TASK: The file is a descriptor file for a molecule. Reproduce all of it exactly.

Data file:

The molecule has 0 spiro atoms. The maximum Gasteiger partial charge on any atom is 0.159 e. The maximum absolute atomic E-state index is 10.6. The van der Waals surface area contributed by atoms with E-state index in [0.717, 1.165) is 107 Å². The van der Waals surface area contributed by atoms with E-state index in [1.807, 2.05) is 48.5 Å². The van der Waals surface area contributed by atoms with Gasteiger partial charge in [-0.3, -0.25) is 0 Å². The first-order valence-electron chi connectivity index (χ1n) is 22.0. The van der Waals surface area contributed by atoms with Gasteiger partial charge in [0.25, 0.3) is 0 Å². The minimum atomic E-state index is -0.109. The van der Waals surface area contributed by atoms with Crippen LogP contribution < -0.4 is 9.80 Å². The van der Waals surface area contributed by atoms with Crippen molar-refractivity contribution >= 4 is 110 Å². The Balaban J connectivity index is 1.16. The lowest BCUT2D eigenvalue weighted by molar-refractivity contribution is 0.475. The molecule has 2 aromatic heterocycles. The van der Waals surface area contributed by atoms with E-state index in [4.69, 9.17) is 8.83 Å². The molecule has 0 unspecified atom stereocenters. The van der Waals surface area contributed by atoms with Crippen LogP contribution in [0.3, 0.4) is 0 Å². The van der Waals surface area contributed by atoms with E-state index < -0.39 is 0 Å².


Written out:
The molecule has 0 spiro atoms. The maximum Gasteiger partial charge on any atom is 0.159 e. The maximum absolute atomic E-state index is 10.6. The van der Waals surface area contributed by atoms with E-state index in [0.717, 1.165) is 107 Å². The van der Waals surface area contributed by atoms with E-state index in [1.807, 2.05) is 48.5 Å². The van der Waals surface area contributed by atoms with Gasteiger partial charge in [-0.3, -0.25) is 0 Å². The first-order valence-electron chi connectivity index (χ1n) is 22.0. The van der Waals surface area contributed by atoms with Gasteiger partial charge in [0.25, 0.3) is 0 Å². The minimum atomic E-state index is -0.109. The van der Waals surface area contributed by atoms with Crippen LogP contribution < -0.4 is 9.80 Å². The van der Waals surface area contributed by atoms with Crippen molar-refractivity contribution >= 4 is 110 Å². The Balaban J connectivity index is 1.16. The lowest BCUT2D eigenvalue weighted by molar-refractivity contribution is 0.475. The molecule has 2 aromatic heterocycles. The van der Waals surface area contributed by atoms with E-state index in [4.69, 9.17) is 8.83 Å². The molecule has 0 unspecified atom stereocenters. The van der Waals surface area contributed by atoms with Crippen LogP contribution in [0.3, 0.4) is 0 Å². The van der Waals surface area contributed by atoms with E-state index < -0.39 is 0 Å².